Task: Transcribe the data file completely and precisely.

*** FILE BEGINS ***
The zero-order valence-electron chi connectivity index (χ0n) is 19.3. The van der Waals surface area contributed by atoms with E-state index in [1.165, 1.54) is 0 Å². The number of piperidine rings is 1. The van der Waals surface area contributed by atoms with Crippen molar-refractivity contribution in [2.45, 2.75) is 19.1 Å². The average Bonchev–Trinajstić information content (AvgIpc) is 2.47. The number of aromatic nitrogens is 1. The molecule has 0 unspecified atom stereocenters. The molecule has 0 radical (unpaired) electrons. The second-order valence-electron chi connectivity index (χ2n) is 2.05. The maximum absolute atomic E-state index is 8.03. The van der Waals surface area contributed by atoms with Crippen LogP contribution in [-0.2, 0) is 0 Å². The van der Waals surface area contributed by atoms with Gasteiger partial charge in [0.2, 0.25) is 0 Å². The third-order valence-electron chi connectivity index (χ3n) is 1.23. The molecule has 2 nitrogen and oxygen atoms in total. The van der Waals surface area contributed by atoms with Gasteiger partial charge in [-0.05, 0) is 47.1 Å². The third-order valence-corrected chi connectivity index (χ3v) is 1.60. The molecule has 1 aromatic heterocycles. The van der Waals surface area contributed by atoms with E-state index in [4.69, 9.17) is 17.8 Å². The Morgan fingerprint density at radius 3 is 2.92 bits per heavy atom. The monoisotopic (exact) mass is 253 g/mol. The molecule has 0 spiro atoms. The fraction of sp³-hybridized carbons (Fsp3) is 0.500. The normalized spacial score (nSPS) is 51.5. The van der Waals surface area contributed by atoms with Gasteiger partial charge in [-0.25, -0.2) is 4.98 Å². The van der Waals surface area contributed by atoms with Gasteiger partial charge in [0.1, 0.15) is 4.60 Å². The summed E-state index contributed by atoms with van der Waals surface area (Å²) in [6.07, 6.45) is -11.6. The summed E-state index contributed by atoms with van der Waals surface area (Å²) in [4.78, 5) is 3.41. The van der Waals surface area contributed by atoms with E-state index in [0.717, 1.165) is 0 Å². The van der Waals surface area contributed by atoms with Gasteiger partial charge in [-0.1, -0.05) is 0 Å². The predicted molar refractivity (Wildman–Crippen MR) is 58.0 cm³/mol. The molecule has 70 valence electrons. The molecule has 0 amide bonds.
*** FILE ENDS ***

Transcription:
The zero-order valence-electron chi connectivity index (χ0n) is 19.3. The van der Waals surface area contributed by atoms with E-state index in [1.165, 1.54) is 0 Å². The number of piperidine rings is 1. The van der Waals surface area contributed by atoms with Crippen molar-refractivity contribution in [2.45, 2.75) is 19.1 Å². The average Bonchev–Trinajstić information content (AvgIpc) is 2.47. The number of aromatic nitrogens is 1. The molecule has 0 unspecified atom stereocenters. The molecule has 0 radical (unpaired) electrons. The second-order valence-electron chi connectivity index (χ2n) is 2.05. The maximum absolute atomic E-state index is 8.03. The van der Waals surface area contributed by atoms with Crippen LogP contribution in [-0.2, 0) is 0 Å². The van der Waals surface area contributed by atoms with Gasteiger partial charge in [0.2, 0.25) is 0 Å². The third-order valence-electron chi connectivity index (χ3n) is 1.23. The molecule has 2 nitrogen and oxygen atoms in total. The van der Waals surface area contributed by atoms with Gasteiger partial charge in [-0.05, 0) is 47.1 Å². The third-order valence-corrected chi connectivity index (χ3v) is 1.60. The molecule has 1 aromatic heterocycles. The van der Waals surface area contributed by atoms with E-state index in [4.69, 9.17) is 17.8 Å². The Morgan fingerprint density at radius 3 is 2.92 bits per heavy atom. The monoisotopic (exact) mass is 253 g/mol. The molecule has 0 spiro atoms. The fraction of sp³-hybridized carbons (Fsp3) is 0.500. The normalized spacial score (nSPS) is 51.5. The van der Waals surface area contributed by atoms with Gasteiger partial charge in [-0.25, -0.2) is 4.98 Å². The van der Waals surface area contributed by atoms with Gasteiger partial charge in [0.1, 0.15) is 4.60 Å². The summed E-state index contributed by atoms with van der Waals surface area (Å²) in [6.07, 6.45) is -11.6. The summed E-state index contributed by atoms with van der Waals surface area (Å²) in [4.78, 5) is 3.41. The van der Waals surface area contributed by atoms with E-state index in [0.717, 1.165) is 0 Å². The van der Waals surface area contributed by atoms with Gasteiger partial charge in [-0.1, -0.05) is 0 Å². The predicted molar refractivity (Wildman–Crippen MR) is 58.0 cm³/mol. The molecule has 70 valence electrons. The molecule has 0 amide bonds.